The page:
Start With Why SummaryAs Sun Tzu enlighteningly taught us in “The Art of War,” all the preparation works only if it’s put into practice. Or, in other words, we have strategies so that we know how to act promptly when some situations inevitably occur.

In “Start with Why,” our favorite humanity-lover optimist Simon Sinek, shows how it’s not only about the actions of the great leaders themselves, but it’s also about the actions they inspire in the people around.

And where does inspiration come from?

Well, it’s not in the “how” – it’s in the “why.” Because only when you know why you want to be the CEO of a certain company, you’ll know how to run that company.

And what to tell those around you to inspire them to act the right way.

#8. “Leaders Eat Last: Why Some Teams Pull Together and Others Don’t” by Simon Sinek

Leaders Eat Last SummaryWhen we started making this list, we wanted each author represented with one book only. And just a few seconds later, we couldn’t decide which Simon Sinek book on leadership is the better one. So, we’ve decided on both.

After all, they are a perfect pair! Because, if “Start with Why” is about the “why,” then “Leaders Eat Last” is definitely about the “how.”

And, just like many of the books on this list, it’s once again about the “hows” of being a good leader; not a Machiavellian one. The latter one is obsolete nowadays, says Sinek here. The good one eats last, and, thus, creates a Circle of Safety, i.e. a group of loyal coworkers and employees who love him and follow him blindly – because they believe his vision.

You know: a fellowship.

#9. “Turn the Ship Around: A True Story of Turning Followers into Leaders” by L. David Marquet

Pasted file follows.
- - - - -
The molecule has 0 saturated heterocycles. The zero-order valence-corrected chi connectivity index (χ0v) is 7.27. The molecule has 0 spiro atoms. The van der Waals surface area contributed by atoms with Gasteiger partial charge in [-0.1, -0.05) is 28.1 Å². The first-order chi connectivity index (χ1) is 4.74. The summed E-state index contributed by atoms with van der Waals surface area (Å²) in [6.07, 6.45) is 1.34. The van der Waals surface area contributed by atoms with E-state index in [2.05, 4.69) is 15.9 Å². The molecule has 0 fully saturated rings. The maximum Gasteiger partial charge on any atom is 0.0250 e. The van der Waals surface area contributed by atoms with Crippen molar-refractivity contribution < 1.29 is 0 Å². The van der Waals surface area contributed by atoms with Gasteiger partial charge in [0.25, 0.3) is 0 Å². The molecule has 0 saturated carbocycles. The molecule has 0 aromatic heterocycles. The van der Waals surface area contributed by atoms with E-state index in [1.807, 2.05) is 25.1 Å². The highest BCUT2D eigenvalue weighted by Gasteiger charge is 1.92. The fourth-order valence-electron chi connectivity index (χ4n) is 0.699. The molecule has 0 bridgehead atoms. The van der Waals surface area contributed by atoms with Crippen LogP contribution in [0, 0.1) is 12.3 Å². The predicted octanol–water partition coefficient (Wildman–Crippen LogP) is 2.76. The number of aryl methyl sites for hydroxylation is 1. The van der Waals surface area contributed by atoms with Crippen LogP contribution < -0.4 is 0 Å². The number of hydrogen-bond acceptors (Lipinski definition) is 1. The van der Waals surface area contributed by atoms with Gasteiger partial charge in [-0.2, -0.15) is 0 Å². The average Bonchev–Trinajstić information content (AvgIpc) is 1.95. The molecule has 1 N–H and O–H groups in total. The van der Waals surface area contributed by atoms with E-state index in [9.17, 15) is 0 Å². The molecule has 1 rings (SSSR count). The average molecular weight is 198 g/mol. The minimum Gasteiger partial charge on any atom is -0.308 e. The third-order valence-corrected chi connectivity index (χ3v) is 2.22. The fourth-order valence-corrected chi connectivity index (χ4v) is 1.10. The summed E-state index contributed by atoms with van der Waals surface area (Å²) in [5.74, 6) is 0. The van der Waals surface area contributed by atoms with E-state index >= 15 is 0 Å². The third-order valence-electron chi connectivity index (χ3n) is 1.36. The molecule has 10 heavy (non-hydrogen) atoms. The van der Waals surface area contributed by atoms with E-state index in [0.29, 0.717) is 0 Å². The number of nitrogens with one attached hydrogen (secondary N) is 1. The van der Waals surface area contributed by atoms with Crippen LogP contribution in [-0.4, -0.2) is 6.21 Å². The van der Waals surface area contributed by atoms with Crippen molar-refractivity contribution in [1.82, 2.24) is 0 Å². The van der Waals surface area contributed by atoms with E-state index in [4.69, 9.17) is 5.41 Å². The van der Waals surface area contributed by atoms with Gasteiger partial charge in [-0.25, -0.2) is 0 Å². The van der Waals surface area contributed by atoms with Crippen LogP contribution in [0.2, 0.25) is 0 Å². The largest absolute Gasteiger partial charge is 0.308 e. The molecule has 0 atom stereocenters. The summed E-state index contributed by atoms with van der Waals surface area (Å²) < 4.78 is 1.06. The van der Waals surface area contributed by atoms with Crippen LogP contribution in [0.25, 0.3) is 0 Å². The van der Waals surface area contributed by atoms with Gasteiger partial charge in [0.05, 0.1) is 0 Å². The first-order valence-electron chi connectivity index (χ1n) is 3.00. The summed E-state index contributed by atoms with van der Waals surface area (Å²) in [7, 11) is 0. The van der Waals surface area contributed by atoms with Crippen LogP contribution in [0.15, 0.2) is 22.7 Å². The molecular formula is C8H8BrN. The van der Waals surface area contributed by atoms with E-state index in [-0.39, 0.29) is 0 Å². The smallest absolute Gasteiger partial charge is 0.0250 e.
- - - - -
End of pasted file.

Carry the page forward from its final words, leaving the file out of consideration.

L. David MarquetTurn the Ship Around Summary takes Simon Sinek’s advice and raises it by one!

Why not, he says, instead of creating a nice little camaraderie of colleagues/friends who follow you for the right reasons, try to turn your subordinates into leaders just like you!

Bearing in mind the fact that Marquet is a former U.S. Navy captain, this may not seem like such a wise idea. However, as he explicates in “Turn the Ship Around,” it more than works! In fact, it’s what transformed the crew of the USS Santa Fe submarine from “worst to best”.

Think operating your company is harder than captaining a submarine?

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#10. “How to Win Friends and Influence People: The Only Book You Need to Lead You to Success” by Dale Carnegie

How to Win Friends and Influence People SummaryWhen it was first published in 1936, the subtitle of Dale Carnegie’s bestseller might have seemed a bit pretentious. Fast forward a century, and 30 million people would certainly beg to differ! No wonder the book made it in the Top 20 of “Time Magazine’s” list of most influential books. Ever.

But, what can today’s leaders learn from “How to Win Friends and Influence People”?

Well, mostly the same they would from reading Socrates – a little between the lines. And that is, that people are egotistical and think they know everything, when they actually know little.

Carnegie’s advice: use it your benefit. A combination of charm and the right number of compliments can turn self-dubbed lions into hand-eating sparrows.

And the best part: they’ll think they lead you whilst you’re pulling the strings!

#11. “The 7 Habits of Highly Effective People: Powerful Lessons in Personal Change” by Stephen R. Covey

7 Habits of Highly Effective People SummaryThe first non-fiction book to sell more than one million copies of its audio version, “The 7 Habits of Highly Effective People” proved to have been both a paradigm shifter, and a timeless leadership manual.

Engagingly and with a lot of bravado, Stephen R. Covey claims that good leaders are good people as well, and that they all share seven characteristics.